Tuesday, May 15, 2001

Why Senator Joseph Lieberman's MPAA crusade is counter-productive.

They say that no good deed goes unpunished. Well, according to certain members of Congress, the people who contribute the most should be punished, while the people who do nothing should not. Apparently, we can add to the list those who willingly and voluntarily give information regarding the content of their products to parents who are trying to find appropriate entertainment for their children. Introduced about one month ago, a new bill by Joseph Lieberman would financially penalize movie studios that allegedly market material deemed recommended for adults to kids. At a cost of $11,000 per day to the studios, the new bill is the latest attempt by Mr. Lieberman to prove that he really does know what is best for all of us. Specifically, it targets the MPAA ratings system (as well as the voluntary ratings system of the music industry and the video-game industry), which he claims often markets films rated “R” to an audience under the age of seventeen. In the general sense, he is correct in this finding, but he is missing the point.

The MPAA ratings system, implemented in 1968, is and always has been voluntary. It is not law, nor is it enforced on a greater level than a theater-by-theater basis. It is not a law and thus should not be held up as one, with the same penalties that come with violating laws. The system is primarily a tool for parents to decide what movies should or should not be viewed by their children. Under that banner, it is a most effective system. Sure, it has its problems (big studios get lighter treatment than the independents, sex is considered far worse than violence, etc), but as an informational system, it accomplishes its mission: to let a parent know more or less what to expect from a movie.

According to Lieberman, to market a product rated “R” to a teenager a false and deceptive business practice. The problem is, an “R” rated film, under the system, is not considered inappropriate for children. The wording specifically states: “No one under seventeen permitted without a parent or guardian.” Never has anyone in the business implied that all R-rated films are inappropriate for children. And considering that the bill sets no definitive standards for what “marketing to the young” would imply, the legislation would operate under a purely subjective banner of what is or is not an appropriate marketing strategy for a film with adult subject manner (“Better not make that explosion in the trailer too exciting! Better not use that music from that popular mainstream artist! Better not advertise during a time when kids MIGHT be watching!”). Aside from the subjective nature of the bill, this would-be law actually punishes the people who willingly provide ratings and information and holds them to a higher standard than companies that do not.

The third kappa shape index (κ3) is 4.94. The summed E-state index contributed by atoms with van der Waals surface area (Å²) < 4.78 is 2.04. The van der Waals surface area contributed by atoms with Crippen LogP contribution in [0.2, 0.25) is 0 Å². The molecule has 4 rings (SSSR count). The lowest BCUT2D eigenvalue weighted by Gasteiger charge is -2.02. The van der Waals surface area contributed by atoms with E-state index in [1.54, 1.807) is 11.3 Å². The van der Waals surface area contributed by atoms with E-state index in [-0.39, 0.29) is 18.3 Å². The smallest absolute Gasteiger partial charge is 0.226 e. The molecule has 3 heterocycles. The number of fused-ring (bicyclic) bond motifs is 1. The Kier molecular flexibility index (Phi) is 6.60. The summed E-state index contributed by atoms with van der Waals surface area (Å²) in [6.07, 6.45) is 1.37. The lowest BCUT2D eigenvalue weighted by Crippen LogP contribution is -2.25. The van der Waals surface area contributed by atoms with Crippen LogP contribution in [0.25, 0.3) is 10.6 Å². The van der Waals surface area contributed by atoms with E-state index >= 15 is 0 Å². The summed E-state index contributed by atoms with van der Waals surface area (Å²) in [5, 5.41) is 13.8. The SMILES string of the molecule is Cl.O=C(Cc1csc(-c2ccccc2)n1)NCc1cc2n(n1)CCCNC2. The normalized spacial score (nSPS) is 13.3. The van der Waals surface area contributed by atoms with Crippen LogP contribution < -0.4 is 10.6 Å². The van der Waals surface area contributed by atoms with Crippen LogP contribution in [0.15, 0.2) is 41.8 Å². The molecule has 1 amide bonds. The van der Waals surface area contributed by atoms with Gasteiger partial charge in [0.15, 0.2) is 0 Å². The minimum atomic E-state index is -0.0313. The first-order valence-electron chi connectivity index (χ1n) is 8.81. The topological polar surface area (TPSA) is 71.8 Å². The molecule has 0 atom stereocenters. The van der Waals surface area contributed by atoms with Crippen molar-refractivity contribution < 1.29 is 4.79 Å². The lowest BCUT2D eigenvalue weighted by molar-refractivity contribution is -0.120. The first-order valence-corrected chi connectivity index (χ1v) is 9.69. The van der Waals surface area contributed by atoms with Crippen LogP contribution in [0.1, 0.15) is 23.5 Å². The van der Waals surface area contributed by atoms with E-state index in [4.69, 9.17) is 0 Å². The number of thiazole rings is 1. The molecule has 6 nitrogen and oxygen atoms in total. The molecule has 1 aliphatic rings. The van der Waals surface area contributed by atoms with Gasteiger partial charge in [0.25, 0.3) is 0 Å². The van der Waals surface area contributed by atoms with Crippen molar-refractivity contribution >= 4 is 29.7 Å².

“By essentially punishing those who adopt voluntary guidelines,” Cary Sherman, general counsel of the Recording Industry Association of America, stated, “the legislation would have the unintentional result of discouraging participation in the successful parental advisory program.” Furthermore, if movie companies are prevented from freely advertising R-rated films and thus lose money as a result (which has already started to happen), they will simply find ways to allow more and more “objectionable” material into PG-13 rated films to attempt to by-pass the law. If Lieberman really wishes to prevent the flow of violence and sex into our children’s heads, he should get behind a new rating, an “A”, that would be given to purely adult films (but not pornography). And, to avoid the NC-17 debacle (which was supposed to be for true adult films but soon became as stigmatized as the X it replaced), Lieberman should encourage studios to release films, major theaters to carry films, and major media outlets to accept advertising for films under this new rating. If filmmakers are not afraid to make truly adult films, then studios will not force them to pigeon-hole adult content in greater quantities into their mainstream product in order to scrape by with that precious R or PG-13.